2007_06_arts_salignac.jpgThrough September 4th, Eugene de Salignac's photographs will be shown at the New York Rises exhibit at the Museum of the City of New York. What separates this photographer from others who have taken famous shots of this city throughout the ages, is that de Salignac served as photographer for the New York City Department of Bridges/Plant and Structures. He did this for the first three decades of the 20th century (1903 to 1934) and in doing so brought us thousands upon thousands of images of New York, in fact, rising. The images of "bridges, buildings, roads, and subways document the emergence of the modern city, while at the same time providing a unique aesthetic vision of the built environment and the people who created it."

The NY Times has a story on the "non-artist," saying "if he is not the equal of Berenice Abbott, Margaret Bourke-White, Walker Evans and Alfred Stieglitz, his work now on view at the Museum of the City of New York demonstrates that he is at least their kin." Michael Lorenzini, a photographer who works for the Municipal Archives in Manhattan is the one who, fairly recently, found de Salignac’s logbooks. He then determined 10,000 prints and 20,000 glass negatives in the archives were his work, the Times describes some of his images:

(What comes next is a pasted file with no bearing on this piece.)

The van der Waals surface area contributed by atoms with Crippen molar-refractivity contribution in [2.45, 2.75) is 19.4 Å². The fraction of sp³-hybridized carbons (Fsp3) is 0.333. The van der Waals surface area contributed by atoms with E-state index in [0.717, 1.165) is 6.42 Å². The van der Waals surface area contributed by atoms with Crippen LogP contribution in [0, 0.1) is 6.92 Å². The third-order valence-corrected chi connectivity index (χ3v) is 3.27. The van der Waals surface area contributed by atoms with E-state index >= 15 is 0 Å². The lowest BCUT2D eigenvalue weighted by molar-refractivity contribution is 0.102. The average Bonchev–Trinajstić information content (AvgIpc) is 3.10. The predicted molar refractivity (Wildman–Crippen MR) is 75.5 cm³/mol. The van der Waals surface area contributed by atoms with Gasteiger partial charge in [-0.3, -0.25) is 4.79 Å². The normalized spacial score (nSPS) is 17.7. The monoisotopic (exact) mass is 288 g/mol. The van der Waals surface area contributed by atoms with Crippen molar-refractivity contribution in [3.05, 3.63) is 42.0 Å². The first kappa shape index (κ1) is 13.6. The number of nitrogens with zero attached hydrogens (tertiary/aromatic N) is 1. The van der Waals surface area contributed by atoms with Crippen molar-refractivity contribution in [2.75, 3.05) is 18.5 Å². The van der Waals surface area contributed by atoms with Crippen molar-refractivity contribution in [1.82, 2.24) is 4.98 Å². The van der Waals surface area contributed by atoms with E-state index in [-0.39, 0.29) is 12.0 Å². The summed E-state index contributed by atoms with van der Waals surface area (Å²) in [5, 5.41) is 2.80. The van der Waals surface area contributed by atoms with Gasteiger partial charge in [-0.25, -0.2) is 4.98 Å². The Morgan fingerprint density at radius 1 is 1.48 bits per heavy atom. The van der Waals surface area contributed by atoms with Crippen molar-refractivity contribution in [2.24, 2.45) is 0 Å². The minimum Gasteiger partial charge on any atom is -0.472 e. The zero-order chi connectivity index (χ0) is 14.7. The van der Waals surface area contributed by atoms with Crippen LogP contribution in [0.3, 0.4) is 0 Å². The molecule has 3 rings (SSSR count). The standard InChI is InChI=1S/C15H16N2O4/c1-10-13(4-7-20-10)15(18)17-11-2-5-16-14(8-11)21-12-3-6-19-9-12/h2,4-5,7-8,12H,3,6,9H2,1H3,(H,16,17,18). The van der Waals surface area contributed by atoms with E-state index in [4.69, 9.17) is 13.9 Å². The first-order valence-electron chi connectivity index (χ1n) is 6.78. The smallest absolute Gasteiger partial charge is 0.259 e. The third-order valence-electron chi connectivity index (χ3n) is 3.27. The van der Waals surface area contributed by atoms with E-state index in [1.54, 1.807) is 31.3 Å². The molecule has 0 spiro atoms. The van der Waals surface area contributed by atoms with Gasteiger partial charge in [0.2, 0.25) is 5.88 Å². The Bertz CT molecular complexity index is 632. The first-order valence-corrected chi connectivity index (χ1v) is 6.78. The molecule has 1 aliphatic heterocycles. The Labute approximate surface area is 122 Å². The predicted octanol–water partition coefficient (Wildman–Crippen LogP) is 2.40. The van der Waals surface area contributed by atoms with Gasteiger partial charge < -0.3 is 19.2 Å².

Though the Brooklyn Bridge had been open for 20 years when Mr. de Salignac first took pictures of it in 1903, the exhibition’s most arresting image portrays the bridge’s cable painters in 1914. The dapper workers are lined up across the gridlike net of cables, so it looks as if they’re performing a high wire act. No overt signs (hard hats, safety harnesses) suggest the dangers of their job.

Mr. de Salignac photographed the Williamsburg, Manhattan and Queensboro Bridges just as construction was completed and the subways tracks were being laid. In some photos he exhibits his appreciation for New York’s work force.

More often than not, however, it’s the bridges themselves that Mr. de Salignac monumentalizes. A 1907 picture of the Manhattan Bridge’s anchorage, which he shot from below, makes it resemble a modern version of an Egyptian temple, built to survive centuries of wear and tear. Though they rise up into the air without the support of flying buttresses, the bridge’s soaring steel towers recall Gothic cathedrals.

Along with dramatic architectural elements and shots of the city's workforce, de Salignac also documented a fair share of tragedy on these structures. Pictures of demolished vehicles, a truck stuck in the railings of the Williamsburg Bridge, a shattered horse cart. All in all, his photographs are, collectively, one giant snapshot of a city on the rise. Find more details on the exhibit, here. The New Yorker has a slideshow from earlier this year with commentary by the great-granddaughter of de Salignac.

Photo by Eugene de Salignac / Brooklyn Bridge, showing painters on suspenders, October 7, 1914 / Courtesy of New York City Municipal Archives